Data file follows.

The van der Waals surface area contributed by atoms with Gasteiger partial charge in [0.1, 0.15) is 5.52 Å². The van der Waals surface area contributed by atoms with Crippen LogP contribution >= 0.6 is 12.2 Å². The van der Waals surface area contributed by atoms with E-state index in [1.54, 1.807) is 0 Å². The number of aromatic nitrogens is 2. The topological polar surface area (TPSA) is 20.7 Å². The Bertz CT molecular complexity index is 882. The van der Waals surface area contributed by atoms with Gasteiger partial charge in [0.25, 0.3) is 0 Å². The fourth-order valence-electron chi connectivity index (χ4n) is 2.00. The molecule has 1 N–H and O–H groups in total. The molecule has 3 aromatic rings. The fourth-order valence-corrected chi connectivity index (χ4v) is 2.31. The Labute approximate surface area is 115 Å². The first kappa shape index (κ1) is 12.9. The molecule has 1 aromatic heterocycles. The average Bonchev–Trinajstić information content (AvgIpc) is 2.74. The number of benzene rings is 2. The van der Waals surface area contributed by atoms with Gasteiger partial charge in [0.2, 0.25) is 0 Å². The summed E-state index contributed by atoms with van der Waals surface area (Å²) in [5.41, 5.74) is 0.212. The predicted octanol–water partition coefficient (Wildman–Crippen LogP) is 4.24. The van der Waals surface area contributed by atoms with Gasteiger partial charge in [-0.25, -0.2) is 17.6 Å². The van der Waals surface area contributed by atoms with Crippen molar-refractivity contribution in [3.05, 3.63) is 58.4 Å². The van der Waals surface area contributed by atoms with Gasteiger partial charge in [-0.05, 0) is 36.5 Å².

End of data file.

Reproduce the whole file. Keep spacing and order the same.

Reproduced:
The van der Waals surface area contributed by atoms with Gasteiger partial charge in [0.1, 0.15) is 5.52 Å². The van der Waals surface area contributed by atoms with Crippen LogP contribution >= 0.6 is 12.2 Å². The van der Waals surface area contributed by atoms with E-state index in [1.54, 1.807) is 0 Å². The number of aromatic nitrogens is 2. The topological polar surface area (TPSA) is 20.7 Å². The Bertz CT molecular complexity index is 882. The van der Waals surface area contributed by atoms with Gasteiger partial charge in [0.25, 0.3) is 0 Å². The fourth-order valence-electron chi connectivity index (χ4n) is 2.00. The molecule has 1 N–H and O–H groups in total. The molecule has 3 aromatic rings. The fourth-order valence-corrected chi connectivity index (χ4v) is 2.31. The Labute approximate surface area is 115 Å². The first kappa shape index (κ1) is 12.9. The molecule has 1 aromatic heterocycles. The average Bonchev–Trinajstić information content (AvgIpc) is 2.74. The number of benzene rings is 2. The van der Waals surface area contributed by atoms with Gasteiger partial charge in [0.2, 0.25) is 0 Å². The summed E-state index contributed by atoms with van der Waals surface area (Å²) in [5.41, 5.74) is 0.212. The predicted octanol–water partition coefficient (Wildman–Crippen LogP) is 4.24. The van der Waals surface area contributed by atoms with Gasteiger partial charge in [-0.25, -0.2) is 17.6 Å². The van der Waals surface area contributed by atoms with Crippen molar-refractivity contribution in [3.05, 3.63) is 58.4 Å². The van der Waals surface area contributed by atoms with Gasteiger partial charge in [-0.05, 0) is 36.5 Å².